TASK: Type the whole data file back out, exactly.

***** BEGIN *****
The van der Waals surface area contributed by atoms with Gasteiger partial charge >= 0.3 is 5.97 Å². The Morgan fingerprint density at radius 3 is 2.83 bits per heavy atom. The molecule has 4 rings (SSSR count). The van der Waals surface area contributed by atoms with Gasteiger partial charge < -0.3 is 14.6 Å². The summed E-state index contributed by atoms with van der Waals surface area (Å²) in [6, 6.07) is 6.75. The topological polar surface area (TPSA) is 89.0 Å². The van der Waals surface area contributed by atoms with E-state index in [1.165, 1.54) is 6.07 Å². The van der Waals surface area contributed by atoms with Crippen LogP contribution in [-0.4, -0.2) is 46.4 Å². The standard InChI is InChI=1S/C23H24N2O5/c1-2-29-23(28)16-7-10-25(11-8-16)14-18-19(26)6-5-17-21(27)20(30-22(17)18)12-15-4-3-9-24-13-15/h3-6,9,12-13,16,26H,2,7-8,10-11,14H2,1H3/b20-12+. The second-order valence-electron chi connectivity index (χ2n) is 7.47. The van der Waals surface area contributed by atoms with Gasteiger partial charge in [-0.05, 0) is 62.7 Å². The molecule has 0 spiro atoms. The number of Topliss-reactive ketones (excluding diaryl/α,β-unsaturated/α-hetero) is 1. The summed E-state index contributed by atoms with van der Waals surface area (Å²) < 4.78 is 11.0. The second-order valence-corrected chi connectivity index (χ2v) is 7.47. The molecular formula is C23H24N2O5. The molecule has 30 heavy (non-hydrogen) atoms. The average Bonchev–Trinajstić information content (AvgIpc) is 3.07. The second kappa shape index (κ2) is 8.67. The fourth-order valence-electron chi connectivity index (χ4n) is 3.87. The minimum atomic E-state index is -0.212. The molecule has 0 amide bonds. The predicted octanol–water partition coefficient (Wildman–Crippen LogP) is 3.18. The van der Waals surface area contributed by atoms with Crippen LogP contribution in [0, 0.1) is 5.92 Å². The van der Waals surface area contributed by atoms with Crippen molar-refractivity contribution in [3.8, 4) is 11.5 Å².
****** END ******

The van der Waals surface area contributed by atoms with Gasteiger partial charge >= 0.3 is 5.97 Å². The Morgan fingerprint density at radius 3 is 2.83 bits per heavy atom. The molecule has 4 rings (SSSR count). The van der Waals surface area contributed by atoms with Gasteiger partial charge < -0.3 is 14.6 Å². The summed E-state index contributed by atoms with van der Waals surface area (Å²) in [6, 6.07) is 6.75. The topological polar surface area (TPSA) is 89.0 Å². The van der Waals surface area contributed by atoms with E-state index in [1.165, 1.54) is 6.07 Å². The van der Waals surface area contributed by atoms with Crippen LogP contribution in [-0.4, -0.2) is 46.4 Å². The standard InChI is InChI=1S/C23H24N2O5/c1-2-29-23(28)16-7-10-25(11-8-16)14-18-19(26)6-5-17-21(27)20(30-22(17)18)12-15-4-3-9-24-13-15/h3-6,9,12-13,16,26H,2,7-8,10-11,14H2,1H3/b20-12+. The second-order valence-electron chi connectivity index (χ2n) is 7.47. The van der Waals surface area contributed by atoms with Gasteiger partial charge in [-0.05, 0) is 62.7 Å². The molecule has 0 spiro atoms. The number of Topliss-reactive ketones (excluding diaryl/α,β-unsaturated/α-hetero) is 1. The summed E-state index contributed by atoms with van der Waals surface area (Å²) < 4.78 is 11.0. The second-order valence-corrected chi connectivity index (χ2v) is 7.47. The molecular formula is C23H24N2O5. The molecule has 30 heavy (non-hydrogen) atoms. The average Bonchev–Trinajstić information content (AvgIpc) is 3.07. The second kappa shape index (κ2) is 8.67. The fourth-order valence-electron chi connectivity index (χ4n) is 3.87. The minimum atomic E-state index is -0.212. The molecule has 0 amide bonds. The predicted octanol–water partition coefficient (Wildman–Crippen LogP) is 3.18. The van der Waals surface area contributed by atoms with Crippen LogP contribution in [0, 0.1) is 5.92 Å². The van der Waals surface area contributed by atoms with Crippen molar-refractivity contribution in [3.8, 4) is 11.5 Å².